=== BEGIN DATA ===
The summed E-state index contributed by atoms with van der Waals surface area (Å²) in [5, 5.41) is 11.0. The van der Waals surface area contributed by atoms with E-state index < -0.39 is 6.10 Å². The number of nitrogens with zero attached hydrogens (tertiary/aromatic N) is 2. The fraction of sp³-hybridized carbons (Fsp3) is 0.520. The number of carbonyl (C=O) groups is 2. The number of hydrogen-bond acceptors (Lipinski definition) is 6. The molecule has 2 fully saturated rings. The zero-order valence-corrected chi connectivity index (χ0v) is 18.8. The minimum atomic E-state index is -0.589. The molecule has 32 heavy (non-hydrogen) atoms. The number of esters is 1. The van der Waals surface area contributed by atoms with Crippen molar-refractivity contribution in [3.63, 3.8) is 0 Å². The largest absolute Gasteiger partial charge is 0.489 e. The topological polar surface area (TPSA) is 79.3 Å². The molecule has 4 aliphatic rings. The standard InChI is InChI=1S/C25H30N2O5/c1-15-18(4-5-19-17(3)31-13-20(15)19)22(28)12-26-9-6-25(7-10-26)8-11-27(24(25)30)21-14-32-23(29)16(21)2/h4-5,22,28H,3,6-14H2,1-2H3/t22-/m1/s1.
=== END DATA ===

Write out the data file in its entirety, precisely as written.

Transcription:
The summed E-state index contributed by atoms with van der Waals surface area (Å²) in [5, 5.41) is 11.0. The van der Waals surface area contributed by atoms with E-state index < -0.39 is 6.10 Å². The number of nitrogens with zero attached hydrogens (tertiary/aromatic N) is 2. The fraction of sp³-hybridized carbons (Fsp3) is 0.520. The number of carbonyl (C=O) groups is 2. The number of hydrogen-bond acceptors (Lipinski definition) is 6. The molecule has 2 fully saturated rings. The zero-order valence-corrected chi connectivity index (χ0v) is 18.8. The minimum atomic E-state index is -0.589. The molecule has 32 heavy (non-hydrogen) atoms. The number of esters is 1. The van der Waals surface area contributed by atoms with Crippen molar-refractivity contribution in [3.63, 3.8) is 0 Å². The largest absolute Gasteiger partial charge is 0.489 e. The topological polar surface area (TPSA) is 79.3 Å². The molecule has 4 aliphatic rings. The standard InChI is InChI=1S/C25H30N2O5/c1-15-18(4-5-19-17(3)31-13-20(15)19)22(28)12-26-9-6-25(7-10-26)8-11-27(24(25)30)21-14-32-23(29)16(21)2/h4-5,22,28H,3,6-14H2,1-2H3/t22-/m1/s1.